Northampton Chronicle & Echo, 21st July 1960, by Alexander Gordon
'Teenbeat' shows pack the Royal
Market-Day in Rushden, Saturday, September 23, 1911: crowds were flocking in from, the surrounding villages; and this market day there was an added attraction—a brand new cinema was being opened opposite the Queen Victoria Hotel.
This was "one of the finest cinemas in the country," the Royal Electric Theatre. So, right from the very start, the Royal, built by the late Mr. Albert Franklin, who was determined that the cinema should be one of the best that skill and money could provide, played to packed houses. On the opening night all 500 seats were taken, and many people were standing.
Patrons who cared to pay the extra price for a seat in the circle were delighted with the comfortable tip-up armchairs "of the latest and most comfortable type."
The Stage of the new cinema was one of the largest in the country, measuring 53ft. by 29ft. This was ample room for the many acts which appeared at the Royal's popular variety nights. It is claimed that even an elephant has performed on the stage. Now the stage has had to be blocked off behind the screen, to prevent draughts. A small stage has been built in front of the screen for the performers at the cinema's fortnightly "Teenbeat" show.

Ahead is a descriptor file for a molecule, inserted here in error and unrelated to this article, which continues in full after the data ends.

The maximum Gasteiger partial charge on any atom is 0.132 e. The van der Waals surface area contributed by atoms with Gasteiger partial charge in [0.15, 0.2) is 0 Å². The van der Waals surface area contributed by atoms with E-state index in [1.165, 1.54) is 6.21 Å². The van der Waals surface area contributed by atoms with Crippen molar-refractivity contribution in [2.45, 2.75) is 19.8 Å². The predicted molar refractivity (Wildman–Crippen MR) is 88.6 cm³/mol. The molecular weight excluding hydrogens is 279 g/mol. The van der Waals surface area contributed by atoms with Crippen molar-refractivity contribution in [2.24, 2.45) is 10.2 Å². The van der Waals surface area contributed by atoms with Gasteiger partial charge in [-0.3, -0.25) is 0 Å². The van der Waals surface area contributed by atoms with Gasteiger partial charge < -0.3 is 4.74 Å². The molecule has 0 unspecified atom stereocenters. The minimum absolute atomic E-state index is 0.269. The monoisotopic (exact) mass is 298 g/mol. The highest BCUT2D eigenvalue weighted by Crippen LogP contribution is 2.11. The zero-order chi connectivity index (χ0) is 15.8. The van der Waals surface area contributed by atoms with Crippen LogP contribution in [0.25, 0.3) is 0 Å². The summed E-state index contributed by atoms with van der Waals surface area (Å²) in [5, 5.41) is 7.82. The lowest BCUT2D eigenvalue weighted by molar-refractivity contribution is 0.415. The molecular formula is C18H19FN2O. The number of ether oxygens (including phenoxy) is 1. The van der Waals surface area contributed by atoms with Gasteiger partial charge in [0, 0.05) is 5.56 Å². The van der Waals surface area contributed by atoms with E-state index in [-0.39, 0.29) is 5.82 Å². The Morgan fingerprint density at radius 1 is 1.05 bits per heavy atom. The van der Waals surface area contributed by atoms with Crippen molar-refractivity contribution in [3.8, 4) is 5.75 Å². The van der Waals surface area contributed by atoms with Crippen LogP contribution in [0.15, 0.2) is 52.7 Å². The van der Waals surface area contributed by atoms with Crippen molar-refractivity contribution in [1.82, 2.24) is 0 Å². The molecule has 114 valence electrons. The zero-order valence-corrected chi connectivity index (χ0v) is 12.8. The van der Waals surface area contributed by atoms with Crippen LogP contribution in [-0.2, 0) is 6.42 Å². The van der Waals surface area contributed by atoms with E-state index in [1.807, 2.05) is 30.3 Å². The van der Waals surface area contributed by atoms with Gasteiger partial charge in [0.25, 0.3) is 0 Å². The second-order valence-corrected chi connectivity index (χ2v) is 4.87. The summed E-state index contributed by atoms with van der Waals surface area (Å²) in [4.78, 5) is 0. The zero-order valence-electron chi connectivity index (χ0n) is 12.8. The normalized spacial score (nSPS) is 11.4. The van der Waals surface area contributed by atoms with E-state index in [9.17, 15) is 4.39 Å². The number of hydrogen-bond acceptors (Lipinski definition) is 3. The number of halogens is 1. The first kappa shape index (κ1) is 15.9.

The Royal was modernised four years ago, and new projection equipment was installed, to show Cinemascope films. The cinema now seats 860 people, but, unfortunately, packed houses are rare. In common with most other cinemas the Royal has been hit by the slump in picturegoing. However, under the guidance of manager Mr. J. W. Enoch, the cinema is packed every other Saturday for the "Teenbeat" shows. These are "rock" shows aimed directly at the teenage customer.
Every "Teenbeat" night, there are different local "beat" groups starring, and so far this has proved very successful.